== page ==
Monday, March 15, 2010


Blazing trails is a solitary task. Wikipedia defines a trailblazer as "a person who marks a trail through wilderness area.” They look beyond their own often less than ideal circumstances to break through. There is no one ahead to light the way and those behind might be afraid or doubtful in the wisdom of moving in the same direction. Forging a new path takes tools, creative thinking, vision, grit, timing, a little luck, and a lot of chutzpah.

Anyone who has the intestinal fortitude to challenge society's status quo gets my attention. Standing up to governments or sitting down to protest societal norms takes a lot of guts. I admire the rabble rousers. The sprit and strength it takes to move mountains is like a whole other world to me. Where does that steely determination come from? It seems as varied as the DNA of the trail blazers themselves. It is one thing to confront your own fears, but quite another to stand alone in confrontation with institutions, laws, and the powers that be blocking your course. I have a hard enough time pushing past my own apprehensions when dealing with an uncomfortable situation, however I can usually bear down and get the job done. But the big frontier of the complete unknown, how do you make that leap? Maybe it’s reserved for the chosen few who change our world, but I want the motivation formula. What is in it, where does it come from, how can I get it? Where is my genie that is going to capture that magic?!

This has all been on my mind in part due to Women's History Month. Much of the publicity surrounding the event naturally focuses on famous women who have marched through the wilderness. In their quest for progress, they each made a difference in some realm and found a new way forward. Controversy swirls around some of these women and in fact may endure as part of their legacy. Setting new boundaries can involve encroaching on someone else's turf which is bound to rattle someone's cage. It comes with marking new territory.

What makes the women trail blazers so special? Face it, in the history of humanity there has never been gender parity. For women to mark extraordinary achievement, they have more hurdles to overcome than their male counterparts. Add race to the equation (at least in the America) and the challenges become even more significant. These women have starred down daunting challenges: women had to be recognized by people as the law before pushing for the right to vote…and then find their way to the halls of Congress; they had to be admitted to and graduate from college to gain entry into law school…before being considered for a Judicial appointment; they had to find gainful employment as riveters, garment workers, miners, scientists, journalists, and (even) as maids before they could penetrate the obstacles that holds us back.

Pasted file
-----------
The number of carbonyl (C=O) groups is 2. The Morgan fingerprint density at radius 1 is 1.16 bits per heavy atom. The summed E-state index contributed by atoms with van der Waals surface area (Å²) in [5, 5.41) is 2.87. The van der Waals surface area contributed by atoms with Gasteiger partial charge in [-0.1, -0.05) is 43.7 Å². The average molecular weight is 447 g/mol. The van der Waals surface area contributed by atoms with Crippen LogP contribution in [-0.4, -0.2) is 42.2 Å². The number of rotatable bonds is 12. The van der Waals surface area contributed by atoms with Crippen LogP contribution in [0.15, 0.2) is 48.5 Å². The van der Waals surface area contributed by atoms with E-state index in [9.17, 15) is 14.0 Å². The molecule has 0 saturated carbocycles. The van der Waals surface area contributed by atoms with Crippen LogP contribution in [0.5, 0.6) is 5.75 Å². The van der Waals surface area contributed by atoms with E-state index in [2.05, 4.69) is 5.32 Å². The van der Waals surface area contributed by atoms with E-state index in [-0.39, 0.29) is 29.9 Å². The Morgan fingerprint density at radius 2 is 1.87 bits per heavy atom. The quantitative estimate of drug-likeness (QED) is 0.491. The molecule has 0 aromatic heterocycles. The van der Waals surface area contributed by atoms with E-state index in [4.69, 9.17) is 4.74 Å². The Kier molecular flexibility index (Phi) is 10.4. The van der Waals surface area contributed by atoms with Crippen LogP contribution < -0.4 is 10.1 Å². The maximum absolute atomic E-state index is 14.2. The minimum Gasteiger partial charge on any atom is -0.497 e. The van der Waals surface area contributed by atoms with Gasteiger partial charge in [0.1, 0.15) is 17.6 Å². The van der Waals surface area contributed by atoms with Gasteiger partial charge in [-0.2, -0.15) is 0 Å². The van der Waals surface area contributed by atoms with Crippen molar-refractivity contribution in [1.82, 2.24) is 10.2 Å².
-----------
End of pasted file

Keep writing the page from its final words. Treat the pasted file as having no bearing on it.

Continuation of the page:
A myriad of motivational factors pushes these women on. But page through any list of these women's stories and you will find a common theme. Someone told them it couldn't or shouldn’t be done. Lesser people walk away, but the trailblazer doesn’t see that as an option.

I marvel at the stories of women who all hail from vastly different backgrounds and circumstances spanning centuries and geographic boundaries to all carry on in their own right. They have challenged, fought, and fought for governments and institutions not of their own choosing but of their vision. All they had before them was possibility, but they nevertheless summoned the courage and resilience to bring about change. You may not agree with their philosophy, or even view what they did as an accomplishment. But there is no disputing that trail blazers create a path so that others may follow and reach beyond to create even more ways forward.

The absolute beauty in what trail blazers leave behind is this: inspiration. Ladies, I, for one, thank you.

P.S. Just in case you are wondering who is on my list (and while by no means exhaustive), a few of my favorites are Hon. Sandra Day O'Connor, Hon. Joyce Kennard, Sarah Weddington, Hon. Betty Roberts, Florence Nightingale, Margaret Sanger, Harriet Tubman, Grace Hopper, Gloria Steinem, Madeleine Albright, Rosa Parks, Susan B. Anthony, Helen Keller, Shirley Chisholm, Rosie Bonavita (aka Rosie the Riveter), Women's Airforce Service Pilots, Angela Bambace, Sally Ride, Anne Frank, Sojourner Truth, and the grandmothers, mothers, sisters, aunts, cousins, and women everywhere who are strong, courageous and spur us on to greatness.


The postings on this site reflect my own views and don't neccessarily represent the positions, strategies, or opinions of Major, Lindsey & Africa.


  1. Happy Memorial Day to you and yours!

  2. Once again great post. You seem to have a good understanding of these themes.When I entering your blog,I felt this . Come on and keep writting your blog will be more attractive. To Your Success!

  3. This is amazing list like the previous one..
    Thank you for this post..